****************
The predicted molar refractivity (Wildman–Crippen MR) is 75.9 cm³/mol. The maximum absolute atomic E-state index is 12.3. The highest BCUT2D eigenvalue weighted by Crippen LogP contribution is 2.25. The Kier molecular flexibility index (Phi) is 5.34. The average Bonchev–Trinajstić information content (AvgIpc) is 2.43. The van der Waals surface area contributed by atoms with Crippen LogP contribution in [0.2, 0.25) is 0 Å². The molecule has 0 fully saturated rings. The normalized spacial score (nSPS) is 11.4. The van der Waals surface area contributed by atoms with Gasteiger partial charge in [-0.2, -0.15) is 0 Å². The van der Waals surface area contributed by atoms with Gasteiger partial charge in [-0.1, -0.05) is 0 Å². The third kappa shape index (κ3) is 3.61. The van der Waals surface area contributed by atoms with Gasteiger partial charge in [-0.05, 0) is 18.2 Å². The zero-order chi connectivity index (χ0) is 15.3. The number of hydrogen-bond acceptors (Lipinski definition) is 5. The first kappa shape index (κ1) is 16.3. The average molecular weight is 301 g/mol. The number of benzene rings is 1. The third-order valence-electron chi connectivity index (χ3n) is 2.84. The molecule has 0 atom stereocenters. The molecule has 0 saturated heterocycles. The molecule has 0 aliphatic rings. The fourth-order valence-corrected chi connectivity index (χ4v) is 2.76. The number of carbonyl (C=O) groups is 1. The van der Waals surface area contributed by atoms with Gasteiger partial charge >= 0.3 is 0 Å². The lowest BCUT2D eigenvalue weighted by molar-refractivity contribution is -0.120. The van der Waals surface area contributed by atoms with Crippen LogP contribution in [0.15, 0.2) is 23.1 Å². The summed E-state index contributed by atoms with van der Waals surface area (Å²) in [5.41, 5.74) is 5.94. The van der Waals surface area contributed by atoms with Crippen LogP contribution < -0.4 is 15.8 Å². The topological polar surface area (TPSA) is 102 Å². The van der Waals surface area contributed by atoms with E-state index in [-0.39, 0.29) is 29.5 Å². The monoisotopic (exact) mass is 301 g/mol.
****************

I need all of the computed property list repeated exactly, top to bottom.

The predicted molar refractivity (Wildman–Crippen MR) is 75.9 cm³/mol. The maximum absolute atomic E-state index is 12.3. The highest BCUT2D eigenvalue weighted by Crippen LogP contribution is 2.25. The Kier molecular flexibility index (Phi) is 5.34. The average Bonchev–Trinajstić information content (AvgIpc) is 2.43. The van der Waals surface area contributed by atoms with Crippen LogP contribution in [0.2, 0.25) is 0 Å². The molecule has 0 fully saturated rings. The normalized spacial score (nSPS) is 11.4. The van der Waals surface area contributed by atoms with Gasteiger partial charge in [-0.2, -0.15) is 0 Å². The van der Waals surface area contributed by atoms with Gasteiger partial charge in [-0.1, -0.05) is 0 Å². The third kappa shape index (κ3) is 3.61. The van der Waals surface area contributed by atoms with Gasteiger partial charge in [-0.05, 0) is 18.2 Å². The zero-order chi connectivity index (χ0) is 15.3. The number of hydrogen-bond acceptors (Lipinski definition) is 5. The first kappa shape index (κ1) is 16.3. The average molecular weight is 301 g/mol. The number of benzene rings is 1. The third-order valence-electron chi connectivity index (χ3n) is 2.84. The molecule has 0 atom stereocenters. The molecule has 0 saturated heterocycles. The molecule has 0 aliphatic rings. The fourth-order valence-corrected chi connectivity index (χ4v) is 2.76. The number of carbonyl (C=O) groups is 1. The van der Waals surface area contributed by atoms with Gasteiger partial charge >= 0.3 is 0 Å². The lowest BCUT2D eigenvalue weighted by molar-refractivity contribution is -0.120. The van der Waals surface area contributed by atoms with Crippen LogP contribution in [0.15, 0.2) is 23.1 Å². The summed E-state index contributed by atoms with van der Waals surface area (Å²) in [5.41, 5.74) is 5.94. The van der Waals surface area contributed by atoms with Crippen LogP contribution < -0.4 is 15.8 Å². The topological polar surface area (TPSA) is 102 Å². The van der Waals surface area contributed by atoms with E-state index in [-0.39, 0.29) is 29.5 Å². The monoisotopic (exact) mass is 301 g/mol.